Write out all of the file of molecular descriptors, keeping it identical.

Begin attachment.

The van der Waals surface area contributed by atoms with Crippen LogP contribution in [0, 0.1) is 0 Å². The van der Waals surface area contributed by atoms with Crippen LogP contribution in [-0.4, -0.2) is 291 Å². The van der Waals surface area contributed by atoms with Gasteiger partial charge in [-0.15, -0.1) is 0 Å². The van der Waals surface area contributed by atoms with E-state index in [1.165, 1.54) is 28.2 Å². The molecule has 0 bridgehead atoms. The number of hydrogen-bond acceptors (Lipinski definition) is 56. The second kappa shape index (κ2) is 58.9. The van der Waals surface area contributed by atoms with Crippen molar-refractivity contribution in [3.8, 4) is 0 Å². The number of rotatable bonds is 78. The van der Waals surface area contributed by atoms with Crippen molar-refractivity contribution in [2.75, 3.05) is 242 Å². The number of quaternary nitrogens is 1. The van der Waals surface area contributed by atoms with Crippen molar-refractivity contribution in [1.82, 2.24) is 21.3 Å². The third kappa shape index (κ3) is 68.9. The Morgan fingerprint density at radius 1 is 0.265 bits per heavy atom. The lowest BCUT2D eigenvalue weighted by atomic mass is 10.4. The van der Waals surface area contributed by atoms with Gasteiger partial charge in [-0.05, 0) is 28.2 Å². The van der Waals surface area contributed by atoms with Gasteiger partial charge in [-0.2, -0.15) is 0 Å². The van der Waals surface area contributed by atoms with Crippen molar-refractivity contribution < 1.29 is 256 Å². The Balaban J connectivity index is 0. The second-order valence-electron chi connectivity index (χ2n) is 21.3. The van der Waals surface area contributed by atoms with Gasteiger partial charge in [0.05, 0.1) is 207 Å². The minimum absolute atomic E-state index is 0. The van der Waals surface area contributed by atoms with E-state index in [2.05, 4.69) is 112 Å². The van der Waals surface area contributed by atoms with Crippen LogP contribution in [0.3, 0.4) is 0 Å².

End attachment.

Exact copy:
The van der Waals surface area contributed by atoms with Crippen LogP contribution in [0, 0.1) is 0 Å². The van der Waals surface area contributed by atoms with Crippen LogP contribution in [-0.4, -0.2) is 291 Å². The van der Waals surface area contributed by atoms with Gasteiger partial charge in [-0.15, -0.1) is 0 Å². The van der Waals surface area contributed by atoms with E-state index in [1.165, 1.54) is 28.2 Å². The molecule has 0 bridgehead atoms. The number of hydrogen-bond acceptors (Lipinski definition) is 56. The second kappa shape index (κ2) is 58.9. The van der Waals surface area contributed by atoms with Crippen molar-refractivity contribution in [3.8, 4) is 0 Å². The number of rotatable bonds is 78. The van der Waals surface area contributed by atoms with Crippen molar-refractivity contribution in [2.75, 3.05) is 242 Å². The number of quaternary nitrogens is 1. The van der Waals surface area contributed by atoms with Crippen molar-refractivity contribution in [1.82, 2.24) is 21.3 Å². The third kappa shape index (κ3) is 68.9. The Morgan fingerprint density at radius 1 is 0.265 bits per heavy atom. The lowest BCUT2D eigenvalue weighted by atomic mass is 10.4. The van der Waals surface area contributed by atoms with Gasteiger partial charge in [-0.05, 0) is 28.2 Å². The van der Waals surface area contributed by atoms with Gasteiger partial charge in [-0.2, -0.15) is 0 Å². The van der Waals surface area contributed by atoms with Crippen molar-refractivity contribution < 1.29 is 256 Å². The Balaban J connectivity index is 0. The second-order valence-electron chi connectivity index (χ2n) is 21.3. The van der Waals surface area contributed by atoms with Gasteiger partial charge in [0.05, 0.1) is 207 Å². The minimum absolute atomic E-state index is 0. The van der Waals surface area contributed by atoms with E-state index in [2.05, 4.69) is 112 Å². The van der Waals surface area contributed by atoms with Crippen LogP contribution in [0.3, 0.4) is 0 Å².